Consumer Credit Protection Act Of 1968

Definition of 'Consumer Credit Protection Act Of 1968'


Federal legislation that created disclosure requirements that must be followed by consumer lenders such as banks, credit card companies and auto-leasing firms. Pursuant to the act, consumer lenders were required to inform consumers about annual percentage rates (as opposed to the stand-alone interest rate), special or previously hidden loan terms and the total potential costs to the borrower.

Investopedia explains 'Consumer Credit Protection Act Of 1968'


The consumer credit protection act of 1968 was important in that it made the terms of loans more transparent to borrowers who may not be as well-versed in finance. For example, showing a borrower the annual percentage rate (APR) of interest will bring to light that if the loan stipulates a 10% interest rate (annual percentage yield (APY)) paid monthly, the borrower will actually be paying closer to 10.5% on the loan over the year.



comments powered by Disqus
Hot Definitions
  1. Maintenance Margin

    The minimum amount of equity that must be maintained in a margin account. In the context of the NYSE and FINRA, after an investor has bought securities on margin, the minimum required level of margin is 25% of the total market value of the securities in the margin account.
  2. Leased Bank Guarantee

    A bank guarantee that is leased to a third party for a specific fee. The issuing bank will conduct due diligence on the creditworthiness of the customer looking to secure a bank guarantee, then lease a guarantee to that customer for a set amount of money and over a set period of time, typically less than two years.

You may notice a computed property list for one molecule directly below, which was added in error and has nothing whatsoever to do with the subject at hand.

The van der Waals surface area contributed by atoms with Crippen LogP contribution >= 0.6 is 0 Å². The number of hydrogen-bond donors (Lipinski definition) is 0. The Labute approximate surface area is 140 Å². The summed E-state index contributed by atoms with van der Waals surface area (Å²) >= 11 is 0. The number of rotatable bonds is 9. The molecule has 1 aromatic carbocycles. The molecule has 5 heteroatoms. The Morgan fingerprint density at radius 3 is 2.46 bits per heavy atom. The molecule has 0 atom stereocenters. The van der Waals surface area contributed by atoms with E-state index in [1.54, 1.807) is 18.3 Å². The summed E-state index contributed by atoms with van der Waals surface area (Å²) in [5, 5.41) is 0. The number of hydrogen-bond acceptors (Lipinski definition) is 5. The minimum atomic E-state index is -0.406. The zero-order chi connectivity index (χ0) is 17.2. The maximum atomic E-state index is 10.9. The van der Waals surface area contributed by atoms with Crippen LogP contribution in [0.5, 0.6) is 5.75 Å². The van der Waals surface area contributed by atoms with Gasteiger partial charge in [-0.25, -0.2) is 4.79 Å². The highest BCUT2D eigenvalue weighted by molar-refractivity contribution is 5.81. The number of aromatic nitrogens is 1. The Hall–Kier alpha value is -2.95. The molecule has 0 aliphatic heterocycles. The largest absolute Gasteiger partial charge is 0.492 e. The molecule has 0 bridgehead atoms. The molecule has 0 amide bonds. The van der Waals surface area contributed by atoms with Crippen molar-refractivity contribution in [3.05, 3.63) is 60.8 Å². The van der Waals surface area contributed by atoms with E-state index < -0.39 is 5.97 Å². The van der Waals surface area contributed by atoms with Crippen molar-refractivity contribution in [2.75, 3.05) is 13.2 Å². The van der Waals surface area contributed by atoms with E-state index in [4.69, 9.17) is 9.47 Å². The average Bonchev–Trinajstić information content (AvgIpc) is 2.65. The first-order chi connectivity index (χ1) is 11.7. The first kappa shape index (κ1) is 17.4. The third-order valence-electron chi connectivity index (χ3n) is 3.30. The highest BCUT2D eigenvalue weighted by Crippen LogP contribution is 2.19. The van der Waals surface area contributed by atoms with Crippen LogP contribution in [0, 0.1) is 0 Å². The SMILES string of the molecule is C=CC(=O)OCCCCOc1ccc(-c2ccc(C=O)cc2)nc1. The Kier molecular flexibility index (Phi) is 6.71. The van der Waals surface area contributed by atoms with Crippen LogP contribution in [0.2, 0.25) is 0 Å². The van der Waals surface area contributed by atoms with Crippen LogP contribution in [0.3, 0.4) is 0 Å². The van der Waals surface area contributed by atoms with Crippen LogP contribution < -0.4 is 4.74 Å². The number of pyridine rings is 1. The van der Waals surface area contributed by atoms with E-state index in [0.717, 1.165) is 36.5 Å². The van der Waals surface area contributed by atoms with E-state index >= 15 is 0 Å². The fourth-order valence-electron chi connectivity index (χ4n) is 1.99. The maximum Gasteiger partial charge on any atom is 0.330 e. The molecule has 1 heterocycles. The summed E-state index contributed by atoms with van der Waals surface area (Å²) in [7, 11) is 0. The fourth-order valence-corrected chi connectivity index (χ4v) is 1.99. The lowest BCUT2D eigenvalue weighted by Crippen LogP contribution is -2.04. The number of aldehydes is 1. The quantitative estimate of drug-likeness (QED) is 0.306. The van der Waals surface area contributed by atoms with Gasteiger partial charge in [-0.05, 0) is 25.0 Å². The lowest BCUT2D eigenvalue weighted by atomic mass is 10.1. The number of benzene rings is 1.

3. Degree Of Financial Leverage - DFL

    A ratio that measures the sensitivity of a company’s earnings per share (EPS) to fluctuations in its operating income, as a result of changes in its capital structure. Degree of Financial Leverage (DFL) measures the percentage change in EPS for a unit change in earnings before interest and taxes (EBIT).
  4. Jeff Bezos

    Self-made billionaire Jeff Bezos is famous for founding online retail giant Amazon.com.
  5. Re-fracking

    Re-fracking is the practice of returning to older wells that had been fracked in the recent past to capitalize on newer, more effective extraction technology. Re-fracking can be effective on especially tight oil deposits – where the shale products low yields – to extend their productivity.
  6. TIMP (acronym)

    'TIMP' is an acronym that stands for 'Turkey, Indonesia, Mexico and Philippines.' Similar to BRIC (Brazil, Russia, India and China), the acronym was coined by and investor/economist to group fast-growing emerging market economies in similar states of economic development.
Trading Center